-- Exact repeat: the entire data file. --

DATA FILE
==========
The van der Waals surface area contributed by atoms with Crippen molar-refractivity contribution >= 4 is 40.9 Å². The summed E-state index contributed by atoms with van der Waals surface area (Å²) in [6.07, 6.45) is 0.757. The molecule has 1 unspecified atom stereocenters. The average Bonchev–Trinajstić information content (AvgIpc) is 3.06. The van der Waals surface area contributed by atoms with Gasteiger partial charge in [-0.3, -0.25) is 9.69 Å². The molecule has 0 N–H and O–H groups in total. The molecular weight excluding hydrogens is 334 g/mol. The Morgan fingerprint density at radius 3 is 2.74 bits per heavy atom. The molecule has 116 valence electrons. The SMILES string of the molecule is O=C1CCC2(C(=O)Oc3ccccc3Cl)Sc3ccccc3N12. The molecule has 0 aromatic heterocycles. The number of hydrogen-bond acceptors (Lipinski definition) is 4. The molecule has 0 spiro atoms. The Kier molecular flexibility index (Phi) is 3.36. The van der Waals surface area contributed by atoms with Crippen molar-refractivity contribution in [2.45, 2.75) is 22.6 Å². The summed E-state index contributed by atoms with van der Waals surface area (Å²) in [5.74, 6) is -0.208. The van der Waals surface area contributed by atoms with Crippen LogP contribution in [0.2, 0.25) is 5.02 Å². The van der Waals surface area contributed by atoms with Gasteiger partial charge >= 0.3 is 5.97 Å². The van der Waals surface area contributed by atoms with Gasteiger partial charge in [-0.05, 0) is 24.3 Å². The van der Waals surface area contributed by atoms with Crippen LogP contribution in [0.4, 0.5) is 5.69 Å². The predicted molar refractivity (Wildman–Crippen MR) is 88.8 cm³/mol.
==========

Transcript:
The van der Waals surface area contributed by atoms with Crippen molar-refractivity contribution >= 4 is 40.9 Å². The summed E-state index contributed by atoms with van der Waals surface area (Å²) in [6.07, 6.45) is 0.757. The molecule has 1 unspecified atom stereocenters. The average Bonchev–Trinajstić information content (AvgIpc) is 3.06. The van der Waals surface area contributed by atoms with Gasteiger partial charge in [-0.3, -0.25) is 9.69 Å². The molecule has 0 N–H and O–H groups in total. The molecular weight excluding hydrogens is 334 g/mol. The Morgan fingerprint density at radius 3 is 2.74 bits per heavy atom. The molecule has 116 valence electrons. The SMILES string of the molecule is O=C1CCC2(C(=O)Oc3ccccc3Cl)Sc3ccccc3N12. The molecule has 0 aromatic heterocycles. The number of hydrogen-bond acceptors (Lipinski definition) is 4. The molecule has 0 spiro atoms. The Kier molecular flexibility index (Phi) is 3.36. The van der Waals surface area contributed by atoms with Crippen molar-refractivity contribution in [2.45, 2.75) is 22.6 Å². The summed E-state index contributed by atoms with van der Waals surface area (Å²) in [5.74, 6) is -0.208. The van der Waals surface area contributed by atoms with Crippen LogP contribution in [0.2, 0.25) is 5.02 Å². The van der Waals surface area contributed by atoms with Gasteiger partial charge >= 0.3 is 5.97 Å². The van der Waals surface area contributed by atoms with Gasteiger partial charge in [-0.05, 0) is 24.3 Å². The van der Waals surface area contributed by atoms with Crippen LogP contribution in [0.4, 0.5) is 5.69 Å². The predicted molar refractivity (Wildman–Crippen MR) is 88.8 cm³/mol.